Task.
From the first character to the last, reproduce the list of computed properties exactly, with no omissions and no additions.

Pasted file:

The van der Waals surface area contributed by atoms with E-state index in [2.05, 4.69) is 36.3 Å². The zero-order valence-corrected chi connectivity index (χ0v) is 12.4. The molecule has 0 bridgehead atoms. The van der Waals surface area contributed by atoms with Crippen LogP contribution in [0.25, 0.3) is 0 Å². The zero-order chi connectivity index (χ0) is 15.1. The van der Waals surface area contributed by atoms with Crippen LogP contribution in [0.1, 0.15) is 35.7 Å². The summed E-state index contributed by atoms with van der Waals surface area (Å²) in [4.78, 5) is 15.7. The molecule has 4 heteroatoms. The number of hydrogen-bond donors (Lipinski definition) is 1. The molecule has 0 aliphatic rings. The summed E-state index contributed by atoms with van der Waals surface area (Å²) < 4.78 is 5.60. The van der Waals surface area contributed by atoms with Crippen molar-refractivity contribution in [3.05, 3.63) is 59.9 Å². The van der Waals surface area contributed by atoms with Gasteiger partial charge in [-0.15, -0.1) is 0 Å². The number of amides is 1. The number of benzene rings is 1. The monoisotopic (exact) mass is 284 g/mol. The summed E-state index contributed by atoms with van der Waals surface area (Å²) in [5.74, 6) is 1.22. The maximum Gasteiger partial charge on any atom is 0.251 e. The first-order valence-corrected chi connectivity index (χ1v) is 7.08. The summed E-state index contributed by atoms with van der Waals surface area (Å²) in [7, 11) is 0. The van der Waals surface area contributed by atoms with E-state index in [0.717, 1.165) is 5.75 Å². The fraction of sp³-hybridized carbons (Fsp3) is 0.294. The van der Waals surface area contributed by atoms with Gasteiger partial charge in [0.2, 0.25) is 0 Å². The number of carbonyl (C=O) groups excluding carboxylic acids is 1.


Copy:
The van der Waals surface area contributed by atoms with E-state index in [2.05, 4.69) is 36.3 Å². The zero-order valence-corrected chi connectivity index (χ0v) is 12.4. The molecule has 0 bridgehead atoms. The van der Waals surface area contributed by atoms with Crippen LogP contribution in [0.25, 0.3) is 0 Å². The zero-order chi connectivity index (χ0) is 15.1. The van der Waals surface area contributed by atoms with Crippen LogP contribution in [0.1, 0.15) is 35.7 Å². The summed E-state index contributed by atoms with van der Waals surface area (Å²) in [4.78, 5) is 15.7. The molecule has 4 heteroatoms. The number of hydrogen-bond donors (Lipinski definition) is 1. The molecule has 0 aliphatic rings. The summed E-state index contributed by atoms with van der Waals surface area (Å²) < 4.78 is 5.60. The van der Waals surface area contributed by atoms with Crippen molar-refractivity contribution in [3.05, 3.63) is 59.9 Å². The van der Waals surface area contributed by atoms with Gasteiger partial charge in [-0.15, -0.1) is 0 Å². The number of amides is 1. The number of benzene rings is 1. The monoisotopic (exact) mass is 284 g/mol. The summed E-state index contributed by atoms with van der Waals surface area (Å²) in [5.74, 6) is 1.22. The maximum Gasteiger partial charge on any atom is 0.251 e. The first-order valence-corrected chi connectivity index (χ1v) is 7.08. The summed E-state index contributed by atoms with van der Waals surface area (Å²) in [7, 11) is 0. The van der Waals surface area contributed by atoms with E-state index in [0.717, 1.165) is 5.75 Å². The fraction of sp³-hybridized carbons (Fsp3) is 0.294. The van der Waals surface area contributed by atoms with Gasteiger partial charge in [0.2, 0.25) is 0 Å². The number of carbonyl (C=O) groups excluding carboxylic acids is 1.